When I said I was looking forward to seeing the Angelus U30 Tourbillon Rattrapante hands-on, I meant it. I first covered this watch a couple of weeks ago in the typical pre-Basel watch release frenzy – but even at that time, the Angelus U30 Tourbillon Rattrapante stood out as something so complicated, perhaps simply just aspirational, that I had to take its promised functionalities and complexities with a grain of salt until I had seen them work in the real world.


Speaking for myself, when I get to handle a watch as complicated as a tourbillon split-seconds chronograph wrist watch – not that it happens often – my first vision and expectation is one of an exploding movement that entertains with hundreds of delicately crafted watch parts rattling inside a case crafted from sapphire and other fancy materials. A drop of sweat might have rolled down my face when I first lifted the Angelus U30 Tourbillon Rattrapante from its tray – as I sneaked by Sebastien and Lisa, some of the wonderful people behind the brand who, by the way, were still presenting Arnold & Son’s (a sister brand) novelties to us.

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I lifted the cover off the watch tray to find all of the new Angelus pieces underneath it; and immediately reached for the Angelus U30 Tourbillon Rattrapante, decidedly skipping the arguably more flashy-looking U20 Ultra-Skeleton Sapphire Tourbillon. I first checked to see if the 37.60 millimeter-wide and 9.35 millimeter-thick, all-new, fully integrated and in-house-manufactured movement was ticking. That confirmed, and after winding it just a little bit more to make sure there is no shortage of torque, I committed to pushing the chronograph starter pusher…


…and, lo and behold, no explosions, no rattling, no mechanical equivalent of “ouch!” coming from the movement or the pusher. Instead, the two overlapping chronograph central seconds hands started gliding over the dial, just as one would expect from a bog-standard chronograph.

In the video above, I test all the chronograph functions of the Angelus U30 Tourbillon Rattrapante: this includes the normal start-stop-reset sequence that every single chronograph must be capable of doing, as well as two, rarely linked additions. By pressing the pusher set inside the crown, the two central seconds hands can be separated (referred to as a rattrapante, split-second, or double chronograph function), recording one split time by stopping the lower one and letting the top continue.


Then, and this is the bit that really makes this chronograph stand out from the rest, there is a flyback function added on top of all this, allowing you to stop, reset, and restart the top seconds hand all at a press of the lower chronograph pusher. At this time, the lower seconds hand, the one that was stopped through the crown’s pusher, remains where it was stopped.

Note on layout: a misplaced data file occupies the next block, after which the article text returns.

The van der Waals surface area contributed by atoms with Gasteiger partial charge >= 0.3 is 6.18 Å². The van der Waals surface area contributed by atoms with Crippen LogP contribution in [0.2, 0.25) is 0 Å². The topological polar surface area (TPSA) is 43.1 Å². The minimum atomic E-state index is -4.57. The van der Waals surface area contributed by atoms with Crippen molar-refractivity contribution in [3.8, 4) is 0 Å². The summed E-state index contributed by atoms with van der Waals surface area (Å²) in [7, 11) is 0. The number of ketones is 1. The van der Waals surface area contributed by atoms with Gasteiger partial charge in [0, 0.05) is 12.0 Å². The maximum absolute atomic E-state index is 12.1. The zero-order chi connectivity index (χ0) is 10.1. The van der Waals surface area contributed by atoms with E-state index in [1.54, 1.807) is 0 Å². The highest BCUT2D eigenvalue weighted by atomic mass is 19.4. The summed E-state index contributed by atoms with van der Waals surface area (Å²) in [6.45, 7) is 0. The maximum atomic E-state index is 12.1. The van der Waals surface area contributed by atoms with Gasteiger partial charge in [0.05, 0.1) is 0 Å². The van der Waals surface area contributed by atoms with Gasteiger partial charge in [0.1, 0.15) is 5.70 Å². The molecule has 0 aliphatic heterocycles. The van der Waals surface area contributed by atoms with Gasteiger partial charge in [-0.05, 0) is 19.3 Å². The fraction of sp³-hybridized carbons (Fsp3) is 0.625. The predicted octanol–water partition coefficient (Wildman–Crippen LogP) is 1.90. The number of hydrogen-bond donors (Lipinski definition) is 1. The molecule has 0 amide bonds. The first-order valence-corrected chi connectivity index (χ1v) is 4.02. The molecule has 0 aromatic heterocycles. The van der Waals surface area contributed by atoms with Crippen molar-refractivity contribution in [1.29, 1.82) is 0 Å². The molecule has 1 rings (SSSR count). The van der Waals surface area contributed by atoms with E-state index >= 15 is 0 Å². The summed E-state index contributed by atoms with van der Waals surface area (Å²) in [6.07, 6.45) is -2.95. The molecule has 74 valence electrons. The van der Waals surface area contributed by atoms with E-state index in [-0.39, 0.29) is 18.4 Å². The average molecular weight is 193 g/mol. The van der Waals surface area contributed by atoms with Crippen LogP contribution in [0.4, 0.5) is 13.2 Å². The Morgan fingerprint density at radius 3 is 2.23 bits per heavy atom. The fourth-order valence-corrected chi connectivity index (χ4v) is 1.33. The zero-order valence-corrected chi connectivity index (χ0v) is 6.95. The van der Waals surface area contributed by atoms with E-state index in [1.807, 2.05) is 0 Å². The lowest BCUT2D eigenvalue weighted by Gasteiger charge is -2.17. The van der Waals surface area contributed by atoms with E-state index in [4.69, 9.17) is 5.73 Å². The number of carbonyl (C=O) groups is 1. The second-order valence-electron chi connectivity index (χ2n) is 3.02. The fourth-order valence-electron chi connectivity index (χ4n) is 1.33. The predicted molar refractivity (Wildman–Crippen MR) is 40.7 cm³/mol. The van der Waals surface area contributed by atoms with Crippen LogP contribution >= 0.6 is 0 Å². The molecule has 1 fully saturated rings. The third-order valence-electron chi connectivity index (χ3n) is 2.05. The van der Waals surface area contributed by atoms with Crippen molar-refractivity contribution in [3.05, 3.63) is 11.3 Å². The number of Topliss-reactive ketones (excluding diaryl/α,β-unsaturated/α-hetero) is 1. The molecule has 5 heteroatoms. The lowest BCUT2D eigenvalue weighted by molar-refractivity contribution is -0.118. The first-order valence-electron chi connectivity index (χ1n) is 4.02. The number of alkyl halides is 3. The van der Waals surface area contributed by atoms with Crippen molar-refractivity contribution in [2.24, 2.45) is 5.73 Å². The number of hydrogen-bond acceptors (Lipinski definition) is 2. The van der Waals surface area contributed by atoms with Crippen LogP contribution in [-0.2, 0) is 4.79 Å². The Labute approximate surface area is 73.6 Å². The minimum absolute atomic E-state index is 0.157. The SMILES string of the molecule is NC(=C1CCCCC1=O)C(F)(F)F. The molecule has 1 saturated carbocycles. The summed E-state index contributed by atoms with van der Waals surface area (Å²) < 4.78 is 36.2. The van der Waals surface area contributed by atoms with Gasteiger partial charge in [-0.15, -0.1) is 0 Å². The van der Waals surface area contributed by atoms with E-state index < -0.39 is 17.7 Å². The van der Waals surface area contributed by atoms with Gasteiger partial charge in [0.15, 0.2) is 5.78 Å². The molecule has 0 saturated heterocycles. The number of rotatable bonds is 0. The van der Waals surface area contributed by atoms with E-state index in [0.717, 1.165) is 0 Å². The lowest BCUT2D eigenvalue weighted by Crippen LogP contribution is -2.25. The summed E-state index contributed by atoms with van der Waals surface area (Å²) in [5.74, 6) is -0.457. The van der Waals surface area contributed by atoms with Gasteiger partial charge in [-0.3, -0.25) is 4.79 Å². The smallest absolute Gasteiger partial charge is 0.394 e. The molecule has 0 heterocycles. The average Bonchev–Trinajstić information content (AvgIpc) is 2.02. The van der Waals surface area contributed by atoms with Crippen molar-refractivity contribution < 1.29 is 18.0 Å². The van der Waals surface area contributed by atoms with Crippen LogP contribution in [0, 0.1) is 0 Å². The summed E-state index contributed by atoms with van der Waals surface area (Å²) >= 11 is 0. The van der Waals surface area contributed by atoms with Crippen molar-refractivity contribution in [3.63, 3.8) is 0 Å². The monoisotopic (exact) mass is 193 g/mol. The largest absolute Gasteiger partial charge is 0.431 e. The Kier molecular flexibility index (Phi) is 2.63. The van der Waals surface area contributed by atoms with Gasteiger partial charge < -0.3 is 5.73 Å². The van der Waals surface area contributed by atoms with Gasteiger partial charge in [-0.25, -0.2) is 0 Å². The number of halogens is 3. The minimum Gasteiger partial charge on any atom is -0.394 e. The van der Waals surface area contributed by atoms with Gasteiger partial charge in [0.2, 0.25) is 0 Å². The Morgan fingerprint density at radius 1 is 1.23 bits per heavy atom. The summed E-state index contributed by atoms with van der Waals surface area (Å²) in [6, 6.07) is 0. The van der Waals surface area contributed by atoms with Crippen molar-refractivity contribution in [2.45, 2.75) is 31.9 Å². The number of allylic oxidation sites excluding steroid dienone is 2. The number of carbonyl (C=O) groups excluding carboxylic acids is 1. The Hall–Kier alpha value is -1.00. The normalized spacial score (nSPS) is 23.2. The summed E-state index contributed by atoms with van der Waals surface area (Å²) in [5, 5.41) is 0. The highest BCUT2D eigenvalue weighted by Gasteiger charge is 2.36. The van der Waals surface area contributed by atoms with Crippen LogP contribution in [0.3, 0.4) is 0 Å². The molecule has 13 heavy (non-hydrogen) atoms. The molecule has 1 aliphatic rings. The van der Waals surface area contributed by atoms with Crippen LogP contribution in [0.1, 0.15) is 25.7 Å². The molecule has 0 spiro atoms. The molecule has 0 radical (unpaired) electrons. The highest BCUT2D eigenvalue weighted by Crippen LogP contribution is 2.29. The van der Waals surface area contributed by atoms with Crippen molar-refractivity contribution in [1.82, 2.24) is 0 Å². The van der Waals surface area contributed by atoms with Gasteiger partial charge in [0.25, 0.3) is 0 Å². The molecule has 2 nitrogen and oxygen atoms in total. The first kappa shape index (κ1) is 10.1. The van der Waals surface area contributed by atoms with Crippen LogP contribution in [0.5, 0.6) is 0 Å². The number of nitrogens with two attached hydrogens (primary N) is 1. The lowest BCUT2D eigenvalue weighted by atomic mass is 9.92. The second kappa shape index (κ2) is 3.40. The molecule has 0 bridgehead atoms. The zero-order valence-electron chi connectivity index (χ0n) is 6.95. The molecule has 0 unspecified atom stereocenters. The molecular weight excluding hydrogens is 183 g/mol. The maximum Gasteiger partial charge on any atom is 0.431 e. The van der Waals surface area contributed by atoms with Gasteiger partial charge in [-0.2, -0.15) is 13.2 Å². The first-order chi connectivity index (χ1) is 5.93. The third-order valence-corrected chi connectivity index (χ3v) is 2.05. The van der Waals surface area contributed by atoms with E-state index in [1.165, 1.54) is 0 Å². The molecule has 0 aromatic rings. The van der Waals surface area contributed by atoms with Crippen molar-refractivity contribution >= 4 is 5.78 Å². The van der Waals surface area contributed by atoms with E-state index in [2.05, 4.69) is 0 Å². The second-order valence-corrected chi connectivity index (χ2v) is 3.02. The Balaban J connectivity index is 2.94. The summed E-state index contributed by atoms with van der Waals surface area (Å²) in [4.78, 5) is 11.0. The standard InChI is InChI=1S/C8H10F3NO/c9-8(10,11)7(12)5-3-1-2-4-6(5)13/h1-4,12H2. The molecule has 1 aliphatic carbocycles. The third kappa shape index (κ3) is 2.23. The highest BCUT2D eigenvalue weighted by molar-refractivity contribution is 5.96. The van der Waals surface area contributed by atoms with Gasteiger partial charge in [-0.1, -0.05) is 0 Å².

I had the chance to go hands-on with this and other Angelus (and Arnold & Son) novelties a day before Baselworld 2016, as I visited the La Joux-Perret manufacture in La Chaux-de-Fonds. It was here where I got the chance to chat with Sebastien Chaulmontet, head of movement development at Angelus and also a member of the design team. He’s a hardcore Angelus collector, and I wanted to hear from him personally, if he had any plans on resurrecting some of the famed vintage chronographs of the brand. Despite the fact that I did have my fingers crossed for a loud and clear “Yes!” – I had to hear the exact opposite. No old-new Angelus watches for us anytime soon – or ever!


What he did say, though, is that he wants to keep the heritage of the brand intact and instead create new watches that are inspired by the spirit of the brand – and that spirit is none other than innovation. And while there is a good chance I will soon develop a nervous body shake when I hear a Swiss brand say innovation (or heritage), I will also say that the four pieces from modern Angelus are starting to look convincing about his commitment to this approach.

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Angelus, originally established in 1891 – and hibernated some time around the quartz crisis until its recent resurrection – had achieved a number of world-firsts during the first period of its history. This includes the first wristwatch with big date (mind you, as Sebastien told me, Angelus couldn’t find a workaround, so the world’s first big date compilation counted up to 39 as opposed to jumping from 31 to 01); the first serially manufactured wristwatch chronograph with calendar; the first wristwatch with alarm and date; first automatic repeater wristwatch; and the first fully waterproof repeater wristwatch.


Those are some pretty cool achievements and a lot to live up to. We’ll of course never know how the company’s previous management would have harnessed our time’s manufacturing capacities – but the modern Angelus appears to be dedicated to pushing the envelope.


They do pretty much all of their prototyping in-house, 3D printing oversized maquettes of proposed complications only to then have a watchmaker build the 1:1 sized pieces into watch movements in the same room where they are designed. Coming up with new ideas and features here is what ultimately results in remarkable watch-nerd-awing movements such as the A-150 caliber inside the Angelus U30 Tourbillon Rattrapante.


On a side note, and then we’ll get back to the watch at hand, I will also say that when Angelus released the U10 Tourbillon Lumiere (hands-on here) in 2015, I had no idea how that was worthy of the Angelus name. Now, with the Angelus U20-30-40 watches debuted at Baselworld 2016, the picture seems to be completing itself as we get a better idea of where this brand is headed.

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